Mr. Barenboim said that the accusations were part of a campaign to stop him from continuing as music director of the Staatsoper. “The fact these allegations have surfaced now, just as I am in negotiations about renewing my contract beyond 2022,” he wrote in the email exchange, “makes me wonder: If people were indeed hurt, as they claim to have been, why speak about it now, at this precise moment?”

“I know that in certain tense moments I have used a harsh tone that I regretted,” he added, but that was all. “I am not a shy lamb — but I am not a bully, either.”

In a statement, the Staatskapelle’s orchestral board said it had achieved “great artistic successes through mutual trust and close cooperation” with Mr. Barenboim. “This confidence remains untouched,” the statement added.

The accusations against Mr. Barenboim first appeared on Feb. 6 in VAN, an online classical music magazine, which interviewed over a dozen current and former employees of the Staatsoper, quoting them anonymously. The article described a leader “who can be inspiring and generous, but also authoritarian, mercurial and frightening.”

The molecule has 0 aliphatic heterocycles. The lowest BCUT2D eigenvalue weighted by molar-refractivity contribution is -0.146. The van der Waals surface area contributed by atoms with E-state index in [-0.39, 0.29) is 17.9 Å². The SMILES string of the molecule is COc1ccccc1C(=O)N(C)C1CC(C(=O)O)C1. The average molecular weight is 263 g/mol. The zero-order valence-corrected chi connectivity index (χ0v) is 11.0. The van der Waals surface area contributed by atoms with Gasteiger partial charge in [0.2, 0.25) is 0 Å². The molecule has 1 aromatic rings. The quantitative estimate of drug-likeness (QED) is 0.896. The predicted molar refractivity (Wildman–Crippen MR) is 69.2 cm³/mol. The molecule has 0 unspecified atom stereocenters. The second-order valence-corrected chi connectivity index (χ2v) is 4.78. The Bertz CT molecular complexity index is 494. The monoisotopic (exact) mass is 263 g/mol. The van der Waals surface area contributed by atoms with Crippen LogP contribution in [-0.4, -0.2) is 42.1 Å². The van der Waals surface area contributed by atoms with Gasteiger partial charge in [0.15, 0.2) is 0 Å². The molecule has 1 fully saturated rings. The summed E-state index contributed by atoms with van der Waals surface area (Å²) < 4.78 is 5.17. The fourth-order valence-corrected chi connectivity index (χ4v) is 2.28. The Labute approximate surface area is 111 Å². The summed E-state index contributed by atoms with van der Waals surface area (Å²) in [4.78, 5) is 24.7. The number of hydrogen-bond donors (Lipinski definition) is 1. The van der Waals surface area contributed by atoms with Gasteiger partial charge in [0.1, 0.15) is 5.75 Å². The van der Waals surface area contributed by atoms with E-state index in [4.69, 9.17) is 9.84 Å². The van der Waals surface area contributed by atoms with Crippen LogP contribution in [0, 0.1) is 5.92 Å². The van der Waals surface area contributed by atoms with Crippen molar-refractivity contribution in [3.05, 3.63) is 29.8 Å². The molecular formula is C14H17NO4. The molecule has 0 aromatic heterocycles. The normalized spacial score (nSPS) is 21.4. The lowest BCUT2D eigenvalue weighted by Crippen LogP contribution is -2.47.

Mr. Hilgers, 56, said in a Facebook message that his problems with Mr. Barenboim started during the Staatsoper’s 2001-02 season, at a performance of Wagner’s “Götterdämmerung.” During the first intermission, Mr. Hilgers said, he told Mr. Barenboim he had a migraine, warning the conductor in case he lost concentration during the rest of the opera. During the next act, Mr. Barenboim would bang out the rhythm of the timpani’s solos with one hand and a foot, as if instructing a child, Mr. Hilgers said, adding that he felt humiliated.

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 “Afterward, his attacks piled up against me,” Mr. Hilgers said.